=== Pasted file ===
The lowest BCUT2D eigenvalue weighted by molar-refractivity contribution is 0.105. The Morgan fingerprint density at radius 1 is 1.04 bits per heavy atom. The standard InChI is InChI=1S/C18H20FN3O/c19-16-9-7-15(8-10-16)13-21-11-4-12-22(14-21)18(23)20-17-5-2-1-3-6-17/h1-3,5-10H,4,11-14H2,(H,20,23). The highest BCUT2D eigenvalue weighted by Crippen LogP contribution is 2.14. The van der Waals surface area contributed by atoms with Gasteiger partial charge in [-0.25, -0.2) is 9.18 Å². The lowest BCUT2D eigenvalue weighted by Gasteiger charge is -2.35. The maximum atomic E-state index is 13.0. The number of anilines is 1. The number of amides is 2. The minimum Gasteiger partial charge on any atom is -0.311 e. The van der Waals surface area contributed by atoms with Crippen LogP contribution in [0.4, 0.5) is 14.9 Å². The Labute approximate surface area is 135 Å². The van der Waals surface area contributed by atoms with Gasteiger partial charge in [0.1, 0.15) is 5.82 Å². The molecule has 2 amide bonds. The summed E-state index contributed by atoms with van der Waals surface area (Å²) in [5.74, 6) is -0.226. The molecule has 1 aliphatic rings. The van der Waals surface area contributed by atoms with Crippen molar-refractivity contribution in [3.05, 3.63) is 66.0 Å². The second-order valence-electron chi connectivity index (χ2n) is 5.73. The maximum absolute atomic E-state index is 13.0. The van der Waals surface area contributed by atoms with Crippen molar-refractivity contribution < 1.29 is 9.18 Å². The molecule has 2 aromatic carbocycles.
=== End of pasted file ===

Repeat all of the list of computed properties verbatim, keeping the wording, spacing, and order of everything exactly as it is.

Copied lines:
The lowest BCUT2D eigenvalue weighted by molar-refractivity contribution is 0.105. The Morgan fingerprint density at radius 1 is 1.04 bits per heavy atom. The standard InChI is InChI=1S/C18H20FN3O/c19-16-9-7-15(8-10-16)13-21-11-4-12-22(14-21)18(23)20-17-5-2-1-3-6-17/h1-3,5-10H,4,11-14H2,(H,20,23). The highest BCUT2D eigenvalue weighted by Crippen LogP contribution is 2.14. The van der Waals surface area contributed by atoms with Gasteiger partial charge in [-0.25, -0.2) is 9.18 Å². The lowest BCUT2D eigenvalue weighted by Gasteiger charge is -2.35. The maximum atomic E-state index is 13.0. The number of anilines is 1. The number of amides is 2. The minimum Gasteiger partial charge on any atom is -0.311 e. The van der Waals surface area contributed by atoms with Crippen LogP contribution in [0.4, 0.5) is 14.9 Å². The Labute approximate surface area is 135 Å². The van der Waals surface area contributed by atoms with Gasteiger partial charge in [0.1, 0.15) is 5.82 Å². The molecule has 2 amide bonds. The summed E-state index contributed by atoms with van der Waals surface area (Å²) in [5.74, 6) is -0.226. The molecule has 1 aliphatic rings. The van der Waals surface area contributed by atoms with Crippen molar-refractivity contribution in [3.05, 3.63) is 66.0 Å². The second-order valence-electron chi connectivity index (χ2n) is 5.73. The maximum absolute atomic E-state index is 13.0. The van der Waals surface area contributed by atoms with Crippen molar-refractivity contribution < 1.29 is 9.18 Å². The molecule has 2 aromatic carbocycles.